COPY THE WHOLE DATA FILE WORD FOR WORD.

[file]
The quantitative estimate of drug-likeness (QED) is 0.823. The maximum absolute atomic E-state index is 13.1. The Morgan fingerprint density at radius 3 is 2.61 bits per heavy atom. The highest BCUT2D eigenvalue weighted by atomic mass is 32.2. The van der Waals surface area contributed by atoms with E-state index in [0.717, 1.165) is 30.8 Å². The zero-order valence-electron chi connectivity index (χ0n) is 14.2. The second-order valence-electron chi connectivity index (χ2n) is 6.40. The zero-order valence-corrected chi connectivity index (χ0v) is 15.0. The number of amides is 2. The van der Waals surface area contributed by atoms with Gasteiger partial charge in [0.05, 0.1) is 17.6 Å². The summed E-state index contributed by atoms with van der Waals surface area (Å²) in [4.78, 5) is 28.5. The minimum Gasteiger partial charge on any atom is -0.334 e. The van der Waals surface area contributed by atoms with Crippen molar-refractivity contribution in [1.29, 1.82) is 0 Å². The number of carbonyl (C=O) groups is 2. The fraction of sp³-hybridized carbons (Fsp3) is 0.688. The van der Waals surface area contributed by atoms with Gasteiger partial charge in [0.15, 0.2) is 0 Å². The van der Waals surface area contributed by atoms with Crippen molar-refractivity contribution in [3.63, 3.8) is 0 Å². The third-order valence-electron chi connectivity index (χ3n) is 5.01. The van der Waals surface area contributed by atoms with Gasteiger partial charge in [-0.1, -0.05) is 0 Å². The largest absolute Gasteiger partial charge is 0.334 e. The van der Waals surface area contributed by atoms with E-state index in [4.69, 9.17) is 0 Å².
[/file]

The quantitative estimate of drug-likeness (QED) is 0.823. The maximum absolute atomic E-state index is 13.1. The Morgan fingerprint density at radius 3 is 2.61 bits per heavy atom. The highest BCUT2D eigenvalue weighted by atomic mass is 32.2. The van der Waals surface area contributed by atoms with E-state index in [0.717, 1.165) is 30.8 Å². The zero-order valence-electron chi connectivity index (χ0n) is 14.2. The second-order valence-electron chi connectivity index (χ2n) is 6.40. The zero-order valence-corrected chi connectivity index (χ0v) is 15.0. The number of amides is 2. The van der Waals surface area contributed by atoms with Gasteiger partial charge in [0.05, 0.1) is 17.6 Å². The summed E-state index contributed by atoms with van der Waals surface area (Å²) in [4.78, 5) is 28.5. The minimum Gasteiger partial charge on any atom is -0.334 e. The van der Waals surface area contributed by atoms with Crippen molar-refractivity contribution in [1.29, 1.82) is 0 Å². The number of carbonyl (C=O) groups is 2. The fraction of sp³-hybridized carbons (Fsp3) is 0.688. The van der Waals surface area contributed by atoms with Gasteiger partial charge in [0.15, 0.2) is 0 Å². The van der Waals surface area contributed by atoms with Crippen molar-refractivity contribution in [3.63, 3.8) is 0 Å². The third-order valence-electron chi connectivity index (χ3n) is 5.01. The van der Waals surface area contributed by atoms with Gasteiger partial charge in [-0.1, -0.05) is 0 Å². The largest absolute Gasteiger partial charge is 0.334 e. The van der Waals surface area contributed by atoms with E-state index in [4.69, 9.17) is 0 Å².